Renault Twingo Review: Model | Twingo | Car Buyers Guide

2009 Renault Twingo Review


If a couch potato dons a pair of Puma runners and Jamaican running shorts it doesn't make him an Olympic sprinter. In the car world we're overrun with Sport this and GT that so it's with some trepidation that we accepted the invite to Renault's launch of the Twingo Renaultsport.

After all, the Twingo is just a city car. It's not a bad one at all, but it's made to a price, with value-for-money higher up the list of its maker's priorities than the car's dynamic prowess. Yet the Renaultsport badge has adorned some cracking drivers' cars in the past few years, so surely Renault wouldn't want its image tarnished?

Seeing the new Twingo Renaultsport in daylight is a good start. Gone are the cute, but at times awkward, looks of the regular car. New bumpers, side sills and a roof spoiler play a part in that, but the car's sporty new stance is thanks to significantly wider track – front and rear – that necessitated the fitment of beefier wings. The new alloys help too, of course.

Inside, the addition of sports seats, a leather steering wheel and blood-orange seat belts manage to lift the interior ambience and give the Twingo a higher sense of quality than the regular models in the range, though the driving position is far from sporting and the steering wheel, nice as it is, doesn't adjust for reach.

Buyers have plenty of customisation options inside and out, including colour-matched ignition keys and the cringingly named 'power pads', which replace the Renaultsport pedals with versions that feature MP3-player symbols. Turning the garish key to bring the engine to life is promising though, as the 1.6-litre unit barks into life and it sounds even better on the move, though it gives its best in the mid-range, which is kind of odd for a tuned naturally aspirated engine.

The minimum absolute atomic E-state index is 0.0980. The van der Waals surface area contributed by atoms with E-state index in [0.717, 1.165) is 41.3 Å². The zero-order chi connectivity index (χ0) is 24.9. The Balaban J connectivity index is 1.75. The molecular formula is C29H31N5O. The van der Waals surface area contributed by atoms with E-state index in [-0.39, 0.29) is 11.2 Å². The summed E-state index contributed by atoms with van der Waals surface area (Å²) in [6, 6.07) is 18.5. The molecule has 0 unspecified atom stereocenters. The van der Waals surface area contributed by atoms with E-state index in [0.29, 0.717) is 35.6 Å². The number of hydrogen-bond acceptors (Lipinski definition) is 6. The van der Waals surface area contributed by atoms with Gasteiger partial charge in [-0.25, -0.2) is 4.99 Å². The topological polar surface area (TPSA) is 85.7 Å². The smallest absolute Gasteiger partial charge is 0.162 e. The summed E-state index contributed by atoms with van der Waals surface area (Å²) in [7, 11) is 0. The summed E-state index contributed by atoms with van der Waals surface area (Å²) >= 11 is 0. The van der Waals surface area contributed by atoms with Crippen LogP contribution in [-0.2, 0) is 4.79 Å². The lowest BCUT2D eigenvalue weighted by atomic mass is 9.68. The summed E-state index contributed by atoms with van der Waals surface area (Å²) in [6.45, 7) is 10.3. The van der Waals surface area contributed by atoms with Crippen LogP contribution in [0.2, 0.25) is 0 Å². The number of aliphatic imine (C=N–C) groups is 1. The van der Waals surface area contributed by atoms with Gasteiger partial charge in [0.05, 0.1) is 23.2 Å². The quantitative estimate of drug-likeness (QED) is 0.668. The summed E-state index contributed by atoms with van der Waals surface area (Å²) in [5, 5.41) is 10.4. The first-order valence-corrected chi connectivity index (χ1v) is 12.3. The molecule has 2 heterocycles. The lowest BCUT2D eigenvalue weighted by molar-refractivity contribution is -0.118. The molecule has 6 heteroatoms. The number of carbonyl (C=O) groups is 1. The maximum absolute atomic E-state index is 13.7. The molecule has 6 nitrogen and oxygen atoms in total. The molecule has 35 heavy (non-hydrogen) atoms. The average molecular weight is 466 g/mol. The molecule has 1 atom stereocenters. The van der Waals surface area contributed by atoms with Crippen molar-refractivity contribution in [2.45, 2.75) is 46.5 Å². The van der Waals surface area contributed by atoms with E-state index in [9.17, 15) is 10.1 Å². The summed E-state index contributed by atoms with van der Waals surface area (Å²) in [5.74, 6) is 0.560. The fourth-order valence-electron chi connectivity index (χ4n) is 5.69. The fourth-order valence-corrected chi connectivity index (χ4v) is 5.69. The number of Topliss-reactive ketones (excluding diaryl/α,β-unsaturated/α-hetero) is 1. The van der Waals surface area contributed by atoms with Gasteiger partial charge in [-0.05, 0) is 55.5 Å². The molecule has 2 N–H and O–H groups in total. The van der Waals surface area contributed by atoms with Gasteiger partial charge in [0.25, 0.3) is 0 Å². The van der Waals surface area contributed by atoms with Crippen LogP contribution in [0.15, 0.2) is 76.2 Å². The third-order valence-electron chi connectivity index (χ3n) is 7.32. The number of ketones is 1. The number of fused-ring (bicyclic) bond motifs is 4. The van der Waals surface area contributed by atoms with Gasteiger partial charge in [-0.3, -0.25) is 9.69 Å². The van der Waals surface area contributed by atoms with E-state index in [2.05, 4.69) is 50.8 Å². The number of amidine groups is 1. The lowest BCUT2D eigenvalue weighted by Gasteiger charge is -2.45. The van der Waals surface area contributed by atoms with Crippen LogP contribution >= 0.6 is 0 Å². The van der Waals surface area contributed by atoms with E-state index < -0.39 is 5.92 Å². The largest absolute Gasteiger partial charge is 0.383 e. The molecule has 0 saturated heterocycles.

The Renaultsport Twingo isn't over endowed with power by any means, so it won't scare insurers or new drivers, but it makes great use of the 133hp available, with excellent traction and a chassis that deserves the Renaultsport tag. Even the basic car corners quickly with little body roll, loads of grip, a modicum of feedback and adjustability. Buyers can also specify the Cup chassis, which, along with sexier alloys, stiffens the whole caboodle up further. It's a hoot, though sadly a little too uncomfortable for our roads.

When the Twingo Renaultsport arrives on Irish shores, it should just beat the Fiat 500 Abarth to the chase and though prices for neither car have been announced, mainland Europe pricing for the Twingo makes it a few thousand euro less than the Fiat. It should make for an interesting battle.


Interior image caption: Inside, the addition of sports seats, a leather steering wheel and blood-orange seat belts lift the interior ambience




Renault Twingo Renaultsport 133



1,598cc 4-cyl



133hp, 160Nm



5-sp manual



0-100km/h 8.7 seconds


Top speed




7.0 litres/100km


CO2 emissions



CO2 Tax Band

D (€430 p.a.)





Boot capacity

165 - 285 litres


Base Price




Looks, personality, drive



Cup chassis' ride is too hard for Ireland






Login to leave a comment

Login with Facebook Login with Twitter